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New Scottish Sea Farms’ RAS hatchery moves first smolts

December 9, 2019  By Mari-Len De Guzman

First Barcaldine Hatchery smolts transferred to sea

The first batch of smolts out of Scottish Sea Farms’ new hatchery in Barcaldine, Scotland have been transferred safely to the company’s sea pens, a press announcement from the Scottish Sea Farms said.

The £55-million (US$72.3 million) Barcaldine Hatchery is now nearing its official opening – likely by spring 2020 – after a two-year construction period. The first batch of eggs arrived at the hatchery last January. The RAS grown smolts weighed an average of 160 grams, which is more than double the size of smolts Scottish Sea Farms produced previously using traditional hatchery methods.

Scottish Sea Farms’ freshwater manager Pål Tangvik said producing the first batch of smolts at the new hatchery was a major milestone for the company.

“The new hatchery has given us greater control over key factors, including water quality, oxygen levels, temperature, light and speed of flow, meaning we have been able to ensure the best growing environment for the salmon.”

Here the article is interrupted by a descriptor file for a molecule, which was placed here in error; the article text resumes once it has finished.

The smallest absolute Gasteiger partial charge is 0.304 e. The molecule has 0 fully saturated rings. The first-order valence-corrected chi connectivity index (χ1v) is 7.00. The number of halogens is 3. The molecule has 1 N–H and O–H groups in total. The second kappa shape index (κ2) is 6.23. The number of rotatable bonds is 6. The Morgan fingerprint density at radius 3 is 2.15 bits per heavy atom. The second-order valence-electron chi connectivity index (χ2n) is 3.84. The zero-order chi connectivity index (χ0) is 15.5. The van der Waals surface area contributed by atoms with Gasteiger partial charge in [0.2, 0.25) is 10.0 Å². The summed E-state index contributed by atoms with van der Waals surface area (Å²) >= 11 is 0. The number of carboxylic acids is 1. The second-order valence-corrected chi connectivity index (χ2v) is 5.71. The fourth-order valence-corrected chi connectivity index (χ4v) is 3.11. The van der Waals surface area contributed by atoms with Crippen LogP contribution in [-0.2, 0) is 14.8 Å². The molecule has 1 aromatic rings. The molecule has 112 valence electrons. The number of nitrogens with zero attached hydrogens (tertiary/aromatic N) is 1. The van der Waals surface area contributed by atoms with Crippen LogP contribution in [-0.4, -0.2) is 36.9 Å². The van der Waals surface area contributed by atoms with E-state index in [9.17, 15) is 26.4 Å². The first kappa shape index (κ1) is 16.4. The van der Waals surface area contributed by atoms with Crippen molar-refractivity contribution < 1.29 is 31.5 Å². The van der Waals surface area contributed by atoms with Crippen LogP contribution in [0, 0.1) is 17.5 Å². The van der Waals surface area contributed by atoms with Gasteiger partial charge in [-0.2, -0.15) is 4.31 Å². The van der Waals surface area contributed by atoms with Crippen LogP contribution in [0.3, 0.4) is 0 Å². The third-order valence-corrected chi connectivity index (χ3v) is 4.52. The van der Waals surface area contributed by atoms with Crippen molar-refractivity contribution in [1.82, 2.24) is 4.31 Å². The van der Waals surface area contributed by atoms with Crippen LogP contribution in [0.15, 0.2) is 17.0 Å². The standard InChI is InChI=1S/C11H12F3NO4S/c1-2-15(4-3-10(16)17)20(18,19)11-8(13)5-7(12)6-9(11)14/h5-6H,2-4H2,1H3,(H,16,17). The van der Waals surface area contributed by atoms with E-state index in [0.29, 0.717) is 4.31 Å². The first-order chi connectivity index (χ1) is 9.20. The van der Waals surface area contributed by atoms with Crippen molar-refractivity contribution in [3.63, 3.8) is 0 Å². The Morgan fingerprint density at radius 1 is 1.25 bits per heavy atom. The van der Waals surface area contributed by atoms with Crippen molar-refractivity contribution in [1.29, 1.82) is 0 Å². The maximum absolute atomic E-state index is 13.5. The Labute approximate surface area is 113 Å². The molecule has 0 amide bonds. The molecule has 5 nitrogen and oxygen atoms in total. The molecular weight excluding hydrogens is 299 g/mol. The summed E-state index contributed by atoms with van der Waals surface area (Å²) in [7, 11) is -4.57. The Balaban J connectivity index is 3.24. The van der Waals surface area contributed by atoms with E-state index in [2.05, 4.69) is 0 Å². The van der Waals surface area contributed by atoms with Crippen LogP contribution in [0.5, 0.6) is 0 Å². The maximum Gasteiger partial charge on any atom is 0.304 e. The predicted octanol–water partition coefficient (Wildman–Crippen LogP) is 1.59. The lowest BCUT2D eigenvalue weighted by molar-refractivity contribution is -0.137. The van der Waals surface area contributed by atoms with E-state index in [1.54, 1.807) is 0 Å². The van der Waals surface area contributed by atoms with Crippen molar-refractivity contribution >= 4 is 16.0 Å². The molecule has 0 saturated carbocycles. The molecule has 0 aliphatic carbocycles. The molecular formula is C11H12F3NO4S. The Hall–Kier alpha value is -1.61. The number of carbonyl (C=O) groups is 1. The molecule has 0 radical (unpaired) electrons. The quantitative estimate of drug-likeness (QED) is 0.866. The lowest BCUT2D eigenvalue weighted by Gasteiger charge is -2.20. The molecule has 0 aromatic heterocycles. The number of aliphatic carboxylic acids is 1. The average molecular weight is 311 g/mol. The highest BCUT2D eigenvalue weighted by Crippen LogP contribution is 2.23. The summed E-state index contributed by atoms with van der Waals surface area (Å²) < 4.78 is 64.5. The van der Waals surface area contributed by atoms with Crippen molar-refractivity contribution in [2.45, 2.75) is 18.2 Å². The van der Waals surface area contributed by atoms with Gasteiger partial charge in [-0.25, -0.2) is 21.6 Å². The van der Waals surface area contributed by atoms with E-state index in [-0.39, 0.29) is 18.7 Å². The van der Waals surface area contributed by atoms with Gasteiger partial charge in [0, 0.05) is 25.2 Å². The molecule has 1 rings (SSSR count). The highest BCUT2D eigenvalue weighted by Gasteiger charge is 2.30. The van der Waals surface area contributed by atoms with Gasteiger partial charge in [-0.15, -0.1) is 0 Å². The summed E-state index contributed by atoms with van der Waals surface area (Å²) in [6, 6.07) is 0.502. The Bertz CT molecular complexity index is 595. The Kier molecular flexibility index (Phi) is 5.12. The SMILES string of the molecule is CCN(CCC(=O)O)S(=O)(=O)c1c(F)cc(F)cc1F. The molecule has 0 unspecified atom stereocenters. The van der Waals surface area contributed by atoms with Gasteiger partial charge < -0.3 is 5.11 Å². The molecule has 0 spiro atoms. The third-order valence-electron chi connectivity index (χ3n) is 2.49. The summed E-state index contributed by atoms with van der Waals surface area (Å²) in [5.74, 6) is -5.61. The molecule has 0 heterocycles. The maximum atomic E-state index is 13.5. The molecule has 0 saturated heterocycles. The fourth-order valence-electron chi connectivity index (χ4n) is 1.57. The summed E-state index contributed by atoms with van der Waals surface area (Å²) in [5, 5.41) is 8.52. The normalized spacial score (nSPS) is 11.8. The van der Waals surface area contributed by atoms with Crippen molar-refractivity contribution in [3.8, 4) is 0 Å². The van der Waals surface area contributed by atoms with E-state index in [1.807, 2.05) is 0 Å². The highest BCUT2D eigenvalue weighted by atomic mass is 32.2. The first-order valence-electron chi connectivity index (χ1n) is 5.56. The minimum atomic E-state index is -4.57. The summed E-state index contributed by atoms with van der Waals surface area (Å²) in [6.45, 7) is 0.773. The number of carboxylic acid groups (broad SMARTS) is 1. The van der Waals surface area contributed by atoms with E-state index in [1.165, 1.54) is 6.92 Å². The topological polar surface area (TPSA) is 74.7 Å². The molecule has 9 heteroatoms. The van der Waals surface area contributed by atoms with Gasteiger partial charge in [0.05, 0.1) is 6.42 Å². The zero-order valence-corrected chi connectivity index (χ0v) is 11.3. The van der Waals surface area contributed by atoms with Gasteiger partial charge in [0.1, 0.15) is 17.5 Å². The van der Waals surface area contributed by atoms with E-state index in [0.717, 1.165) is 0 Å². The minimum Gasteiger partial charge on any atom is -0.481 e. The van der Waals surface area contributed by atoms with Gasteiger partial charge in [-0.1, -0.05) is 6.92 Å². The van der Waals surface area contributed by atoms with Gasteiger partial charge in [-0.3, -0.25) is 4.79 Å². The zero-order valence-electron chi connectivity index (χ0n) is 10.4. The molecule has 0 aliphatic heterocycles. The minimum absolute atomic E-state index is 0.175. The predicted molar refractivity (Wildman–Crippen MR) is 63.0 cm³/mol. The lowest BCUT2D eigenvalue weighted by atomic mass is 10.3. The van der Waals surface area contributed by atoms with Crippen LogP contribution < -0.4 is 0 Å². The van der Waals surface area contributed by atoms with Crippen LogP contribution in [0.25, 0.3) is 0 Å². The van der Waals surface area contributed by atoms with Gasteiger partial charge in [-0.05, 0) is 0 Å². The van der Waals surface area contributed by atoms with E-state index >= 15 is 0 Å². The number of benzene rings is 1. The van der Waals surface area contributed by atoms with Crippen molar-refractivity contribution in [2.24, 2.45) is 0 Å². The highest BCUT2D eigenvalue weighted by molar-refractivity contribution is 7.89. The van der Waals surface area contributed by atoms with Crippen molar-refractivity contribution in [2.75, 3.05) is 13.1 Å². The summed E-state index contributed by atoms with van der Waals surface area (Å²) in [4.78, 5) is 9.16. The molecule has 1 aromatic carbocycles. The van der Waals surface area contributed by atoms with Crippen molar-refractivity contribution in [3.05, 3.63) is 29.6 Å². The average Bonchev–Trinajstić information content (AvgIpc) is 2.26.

The result, he said, is bigger, more robust smolts that are better able to withstand the natural challenges of the marine environment. The bigger smolts also means shorter time spent at sea – by up to two months – reducing their exposure to the challenges of the ocean environment and increase their survival rates.

Owing to the facility’s ideal location on the shores of Loch Creran, the young salmon were transferred directly from the hatchery to the well-boat ahead of their onward journey to one of Scottish Sea Farms’ Shetland farms, removing the need for transportation by road or air – another huge step forward in terms of fish welfare, the Scottish salmon producer said

The 17,500-square-meter facility, which includes four incubation units and four hatcheries, promises to be every bit as transformational with regards to environmental performance, the company said.

“Incoming water is filtered to remove any particles then disinfected using UV light and circulated to anywhere in the hatchery, where it is maintained at a constant temperature of between 12-14 degrees, before being cleaned again and recirculated every 20-30 minutes,” explained Noelia Rodriguez, operations manager for the Barcaldine Hatchery.

In addition, the building uses a biomass energy system – thought to deliver the biggest CO2 savings of any renewable heat source – to provide heating and hot water. There is also provision for a hydro scheme to generate even more energy in a greener way, Rodriguez added.

“The RAS technology enables us to control with pinpoint accuracy when the salmon are ready to go to sea, giving the fish the best possible experience and giving customers the world-over more security over supply than ever before,” Scottish Sea Farms’ managing director Jim Gallagher said.

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